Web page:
The Lady from Dubuque

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The Lady from Dubuque, a play by Edward Albee, opened on Broadway at the Morosco Theatre on January 31, 1980. It closed there after 12 performances.[1] It was revived for a one-month run (January 11 to February 10) in the Seattle Repertory Theatre's 2006-2007 season. An Off-Broadway revival opened in March 2012 starring Jane Alexander.[2][3]

Original production[edit]

The first production, directed by Alan Schneider, set design by Rouben Ter-Arutunian, lighting by Richard Nelson, costumes by John Falabella, Irene Worths's costumes by Pauline Trigère, stage manager Julia Gillett, press by Shirley Herz, Jan Greenberg, Bruce Cohen, and Sam Rudy.

The cast starred Celia Weston (Lucinda), Tony Musante (Sam), Frances Conroy (Jo), Baxter Harris (Fred), David Leary (Edgar), Maureen Anderman (Carol), Earle Hyman (Oscar), and Irene Worth (Elizabeth). The show starred Albee favorite Irene Worth (who had originated leading roles in his plays Tiny Alice and Listening) and veteran Earle Hyman alongside a youthful cast headed by Broadway debutante Frances Conroy alongside costars such as Maureen Anderman (who had appeared in Albee's 1975 play Seascape and the 1976 revival of his Who's Afraid of Virginia Woolf?[4]), which he also directed, Tony Musante and Celia Weston. Despite the play's short run, it won Featured Tony nominations for Miss Anderman and Mr. Hyman.[1]

London production[edit]

The London premiere took place on March 3, 2007 at the Theatre Royal, Haymarket in a production directed by Anthony Page and starring Maggie Smith, Catherine McCormack and Chris Larkin.[5]


The play's first act finds three young couples (Sam + Jo hosting Fred + Carol and Lucinda + Edgar) engaging in party games like Twenty Questions. Jo's angry bitterness becomes apparent earlier than its source, which is the terminal disease that tortures her and will soon claim her life. At the end of the act, after the mounting tension drives the guests to leave, Sam carries Jo up to bed. Suddenly, a fourth couple appears from the wings: a glamorous older woman (Elizabeth) and her black companion (Oscar). She asks the audience, "Are we in time? Is this the place?" and answers her own questions: "Yes, we are in time. This is the place." The curtain falls.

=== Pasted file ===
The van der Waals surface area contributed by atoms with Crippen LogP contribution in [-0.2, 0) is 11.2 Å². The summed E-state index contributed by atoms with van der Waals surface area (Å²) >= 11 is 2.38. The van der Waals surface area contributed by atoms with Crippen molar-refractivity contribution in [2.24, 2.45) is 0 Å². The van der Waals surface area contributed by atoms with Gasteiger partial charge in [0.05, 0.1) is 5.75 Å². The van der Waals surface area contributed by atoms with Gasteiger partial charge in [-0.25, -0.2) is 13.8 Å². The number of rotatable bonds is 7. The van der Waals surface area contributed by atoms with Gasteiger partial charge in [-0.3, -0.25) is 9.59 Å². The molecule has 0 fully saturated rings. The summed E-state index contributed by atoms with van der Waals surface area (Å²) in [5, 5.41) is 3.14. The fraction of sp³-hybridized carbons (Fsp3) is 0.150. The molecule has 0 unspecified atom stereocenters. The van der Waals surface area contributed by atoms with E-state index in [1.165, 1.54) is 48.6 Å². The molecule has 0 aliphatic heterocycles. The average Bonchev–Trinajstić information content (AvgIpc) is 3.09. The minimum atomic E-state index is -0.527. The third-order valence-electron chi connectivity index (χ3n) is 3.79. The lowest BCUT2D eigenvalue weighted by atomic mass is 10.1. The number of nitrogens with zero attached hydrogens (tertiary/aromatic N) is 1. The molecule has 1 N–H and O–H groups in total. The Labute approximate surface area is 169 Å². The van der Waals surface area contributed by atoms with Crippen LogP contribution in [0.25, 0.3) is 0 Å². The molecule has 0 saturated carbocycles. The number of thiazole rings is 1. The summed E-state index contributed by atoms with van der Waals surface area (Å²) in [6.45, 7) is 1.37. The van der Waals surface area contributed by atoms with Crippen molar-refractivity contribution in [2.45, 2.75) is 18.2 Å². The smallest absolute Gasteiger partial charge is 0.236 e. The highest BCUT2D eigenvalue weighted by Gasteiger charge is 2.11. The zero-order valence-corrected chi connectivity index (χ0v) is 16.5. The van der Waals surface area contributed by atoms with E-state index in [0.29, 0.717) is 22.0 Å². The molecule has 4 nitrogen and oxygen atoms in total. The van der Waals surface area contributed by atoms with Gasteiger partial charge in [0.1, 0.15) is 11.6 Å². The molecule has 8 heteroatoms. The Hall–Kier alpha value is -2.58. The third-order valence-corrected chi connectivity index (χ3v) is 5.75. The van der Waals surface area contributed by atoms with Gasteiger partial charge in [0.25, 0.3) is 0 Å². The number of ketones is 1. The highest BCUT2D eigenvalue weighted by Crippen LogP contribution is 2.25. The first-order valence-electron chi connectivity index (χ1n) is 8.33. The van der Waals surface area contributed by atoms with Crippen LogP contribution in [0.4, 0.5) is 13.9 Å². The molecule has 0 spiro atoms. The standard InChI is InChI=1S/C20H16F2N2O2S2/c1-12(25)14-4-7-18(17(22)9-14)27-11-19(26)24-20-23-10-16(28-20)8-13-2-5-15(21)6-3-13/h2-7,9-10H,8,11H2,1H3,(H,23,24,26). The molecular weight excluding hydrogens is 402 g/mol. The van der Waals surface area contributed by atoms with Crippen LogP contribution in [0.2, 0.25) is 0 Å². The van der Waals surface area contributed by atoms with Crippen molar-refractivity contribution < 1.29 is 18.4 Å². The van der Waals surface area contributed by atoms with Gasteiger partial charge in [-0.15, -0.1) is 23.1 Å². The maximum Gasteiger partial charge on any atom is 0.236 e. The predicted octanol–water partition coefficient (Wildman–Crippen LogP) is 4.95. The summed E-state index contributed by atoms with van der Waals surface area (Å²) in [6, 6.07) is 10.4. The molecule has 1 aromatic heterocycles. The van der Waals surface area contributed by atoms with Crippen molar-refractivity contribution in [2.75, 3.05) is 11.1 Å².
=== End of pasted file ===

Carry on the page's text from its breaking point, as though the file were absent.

In Act One, the recurrent theme of the game was "Who are you?" Now that question becomes more serious, as Sam, shocked by the appearance of these strangers in his house, repeatedly demands that Elizabeth reveal her identity. She eventually insists that she is Jo's mother, come from Dubuque, Iowa "for her daughter's dying". However, Sam knows Jo's mother as a small, balding woman with pink hair, who lives in New Jersey and is estranged from Jo, and Elizabeth is clearly not she. Unfortunately for Sam, who vigorously protests the veracity of Elizabeth's claims, Jo runs into Elizabeth's arms and never questions her appearance or identity. Whoever she and Oscar may—or may not—be, they clearly represent the coming of Death, something familiar and unknown. At the end of the play, Oscar carries the dying Jo upstairs one last time. As the devastated Sam demands once more to learn Elizabeth's true identity, she ends the play with this line: "Why, I'm the lady from Dubuque. I thought you knew. [to the audience] I thought he knew."

Elizabeth's curtain lines, quoted above, both typify the Pirandellian style of the play's dialogue, in which characters frequently make comments directly to the audience. (The first occurs very early, when Jo, observing the Twenty Questions game in progress, looks out at the audience and asks, "Don't you hate party games?")


  1. ^ a b The Lady from Dubuque at the Internet Broadway Database
  2. ^ "Playbill Online". The Lady from Dubuque. Retrieved 2012-01-17. 
  3. ^ Brantley, Ben (5 March 2012). "Who Am I? Why Are We Here? Oh, Hello, Death". The New York Times. Retrieved 9 March 2012. 
  4. ^ Maureen Anderman at the Internet Broadway Database
  5. ^ "UK Theater Web". The Lady from Dubuque. Retrieved 2012-01-17.